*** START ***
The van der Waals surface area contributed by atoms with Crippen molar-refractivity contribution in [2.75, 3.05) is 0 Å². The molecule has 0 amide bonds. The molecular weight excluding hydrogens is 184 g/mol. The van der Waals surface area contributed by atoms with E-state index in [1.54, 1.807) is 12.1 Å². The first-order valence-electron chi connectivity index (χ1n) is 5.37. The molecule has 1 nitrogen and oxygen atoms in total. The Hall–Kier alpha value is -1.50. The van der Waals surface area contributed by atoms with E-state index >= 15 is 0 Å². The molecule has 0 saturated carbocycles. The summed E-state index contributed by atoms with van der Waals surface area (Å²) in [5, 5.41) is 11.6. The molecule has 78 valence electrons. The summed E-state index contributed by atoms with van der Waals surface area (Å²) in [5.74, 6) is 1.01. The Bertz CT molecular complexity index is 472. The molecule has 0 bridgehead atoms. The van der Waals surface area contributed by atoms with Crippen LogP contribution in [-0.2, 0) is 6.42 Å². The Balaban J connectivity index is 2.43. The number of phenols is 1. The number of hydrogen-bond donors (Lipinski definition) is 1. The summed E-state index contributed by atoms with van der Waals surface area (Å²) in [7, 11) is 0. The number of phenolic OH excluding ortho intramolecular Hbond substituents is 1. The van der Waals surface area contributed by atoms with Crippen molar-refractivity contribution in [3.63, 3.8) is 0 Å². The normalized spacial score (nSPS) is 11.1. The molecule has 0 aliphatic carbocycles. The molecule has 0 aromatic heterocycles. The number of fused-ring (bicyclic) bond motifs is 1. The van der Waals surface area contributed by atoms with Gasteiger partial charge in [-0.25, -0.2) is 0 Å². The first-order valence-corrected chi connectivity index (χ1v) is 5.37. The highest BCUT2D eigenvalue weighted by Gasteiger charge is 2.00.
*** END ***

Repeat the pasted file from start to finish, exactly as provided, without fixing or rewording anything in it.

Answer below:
The van der Waals surface area contributed by atoms with Crippen molar-refractivity contribution in [2.75, 3.05) is 0 Å². The molecule has 0 amide bonds. The molecular weight excluding hydrogens is 184 g/mol. The van der Waals surface area contributed by atoms with E-state index in [1.54, 1.807) is 12.1 Å². The first-order valence-electron chi connectivity index (χ1n) is 5.37. The molecule has 1 nitrogen and oxygen atoms in total. The Hall–Kier alpha value is -1.50. The van der Waals surface area contributed by atoms with E-state index >= 15 is 0 Å². The molecule has 0 saturated carbocycles. The summed E-state index contributed by atoms with van der Waals surface area (Å²) in [5, 5.41) is 11.6. The molecule has 78 valence electrons. The summed E-state index contributed by atoms with van der Waals surface area (Å²) in [5.74, 6) is 1.01. The Bertz CT molecular complexity index is 472. The molecule has 0 bridgehead atoms. The van der Waals surface area contributed by atoms with Crippen LogP contribution in [-0.2, 0) is 6.42 Å². The Balaban J connectivity index is 2.43. The number of phenols is 1. The number of hydrogen-bond donors (Lipinski definition) is 1. The summed E-state index contributed by atoms with van der Waals surface area (Å²) in [7, 11) is 0. The number of phenolic OH excluding ortho intramolecular Hbond substituents is 1. The van der Waals surface area contributed by atoms with Crippen molar-refractivity contribution in [3.63, 3.8) is 0 Å². The normalized spacial score (nSPS) is 11.1. The molecule has 0 aliphatic carbocycles. The molecule has 0 aromatic heterocycles. The number of fused-ring (bicyclic) bond motifs is 1. The van der Waals surface area contributed by atoms with Gasteiger partial charge in [-0.25, -0.2) is 0 Å². The first-order valence-corrected chi connectivity index (χ1v) is 5.37. The highest BCUT2D eigenvalue weighted by Gasteiger charge is 2.00.